Objective: Despite an increasing recognition that psychiatric disorders can be diagnosed as early as preschool, little is known how early genetic and environmental risk factors contribute to the development of psychiatric disorders during this very early period of development. Method: We assessed infant temperament at age 1, and attention deficit hyperactivity disorder (ADHD), oppositional defiant disorder (ODD), and separation anxiety disorder (SAD) at ages 3 through 5 years in a sample of Hispanic twins. Genetic, shared, and non-shared environmental effects were estimated for each temperamental construct and psychiatric disorder using the statistical program MX. Multivariate genetic models were fitted to determine whether the same or different sets of genes and environments account for the co-occurrence between early temperament and preschool psychiatric disorders. Results: Additive genetic factors accounted for 61% of the variance in ADHD, 21% in ODD, and 28% in SAD. Shared environmental factors accounted for 34% of the variance in ODD and 15% of SAD. The genetic influence on difficult temperament was significantly associated with preschool ADHD, SAD, and ODD. The association between ODD and SAD was due to both genetic and family environmental factors. The temperamental trait of resistance to control was entirely accounted for by the shared family environment. Conclusions: There are different genetic and family environmental pathways between infant temperament and psychiatric diagnoses in this sample of Puerto Rican preschool age children.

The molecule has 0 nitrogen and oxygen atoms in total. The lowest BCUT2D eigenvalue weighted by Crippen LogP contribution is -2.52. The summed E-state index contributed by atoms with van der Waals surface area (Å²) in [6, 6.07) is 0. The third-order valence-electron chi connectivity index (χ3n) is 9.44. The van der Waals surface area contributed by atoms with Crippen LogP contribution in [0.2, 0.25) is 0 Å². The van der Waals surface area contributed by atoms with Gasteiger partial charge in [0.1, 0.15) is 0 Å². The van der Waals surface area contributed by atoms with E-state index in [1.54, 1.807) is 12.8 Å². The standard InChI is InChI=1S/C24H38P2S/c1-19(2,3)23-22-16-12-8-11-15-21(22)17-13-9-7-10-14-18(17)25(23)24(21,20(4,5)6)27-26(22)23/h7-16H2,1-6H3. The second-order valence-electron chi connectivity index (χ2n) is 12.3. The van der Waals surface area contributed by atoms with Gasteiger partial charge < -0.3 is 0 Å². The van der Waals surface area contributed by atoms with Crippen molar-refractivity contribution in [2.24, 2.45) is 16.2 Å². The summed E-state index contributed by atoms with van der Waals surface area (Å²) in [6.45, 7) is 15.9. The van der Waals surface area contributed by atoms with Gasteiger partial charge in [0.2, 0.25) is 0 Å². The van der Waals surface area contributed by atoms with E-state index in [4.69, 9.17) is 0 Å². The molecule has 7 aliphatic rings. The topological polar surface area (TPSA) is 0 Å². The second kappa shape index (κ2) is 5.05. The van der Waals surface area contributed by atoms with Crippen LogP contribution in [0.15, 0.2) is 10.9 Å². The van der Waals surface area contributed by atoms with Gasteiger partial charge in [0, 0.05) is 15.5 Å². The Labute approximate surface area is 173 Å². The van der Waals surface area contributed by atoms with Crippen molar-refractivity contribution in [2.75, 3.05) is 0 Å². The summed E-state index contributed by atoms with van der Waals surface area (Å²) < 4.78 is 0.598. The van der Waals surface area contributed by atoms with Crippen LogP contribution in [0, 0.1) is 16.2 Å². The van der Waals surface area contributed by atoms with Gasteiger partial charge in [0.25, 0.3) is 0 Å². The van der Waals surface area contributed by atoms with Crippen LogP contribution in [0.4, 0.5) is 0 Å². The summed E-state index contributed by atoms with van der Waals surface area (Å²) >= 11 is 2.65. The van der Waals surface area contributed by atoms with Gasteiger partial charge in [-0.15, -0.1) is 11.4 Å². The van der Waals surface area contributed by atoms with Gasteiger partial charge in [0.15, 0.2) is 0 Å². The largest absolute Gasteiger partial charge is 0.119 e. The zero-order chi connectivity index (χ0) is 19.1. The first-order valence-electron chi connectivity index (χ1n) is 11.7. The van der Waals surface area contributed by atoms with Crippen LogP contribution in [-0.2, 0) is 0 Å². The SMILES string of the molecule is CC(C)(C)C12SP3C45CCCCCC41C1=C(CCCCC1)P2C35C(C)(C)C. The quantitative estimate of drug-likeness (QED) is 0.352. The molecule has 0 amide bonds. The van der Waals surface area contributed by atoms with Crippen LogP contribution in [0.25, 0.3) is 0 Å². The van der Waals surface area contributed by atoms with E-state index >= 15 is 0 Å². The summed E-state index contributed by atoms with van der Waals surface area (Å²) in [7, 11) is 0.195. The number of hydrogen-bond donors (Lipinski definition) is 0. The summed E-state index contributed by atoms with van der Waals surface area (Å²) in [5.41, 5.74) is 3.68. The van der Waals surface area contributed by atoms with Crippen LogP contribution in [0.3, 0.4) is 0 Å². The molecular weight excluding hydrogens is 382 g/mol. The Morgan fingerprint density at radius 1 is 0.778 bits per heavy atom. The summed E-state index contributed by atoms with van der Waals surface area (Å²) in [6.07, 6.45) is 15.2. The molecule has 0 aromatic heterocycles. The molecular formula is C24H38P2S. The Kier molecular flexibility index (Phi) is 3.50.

Type
Articles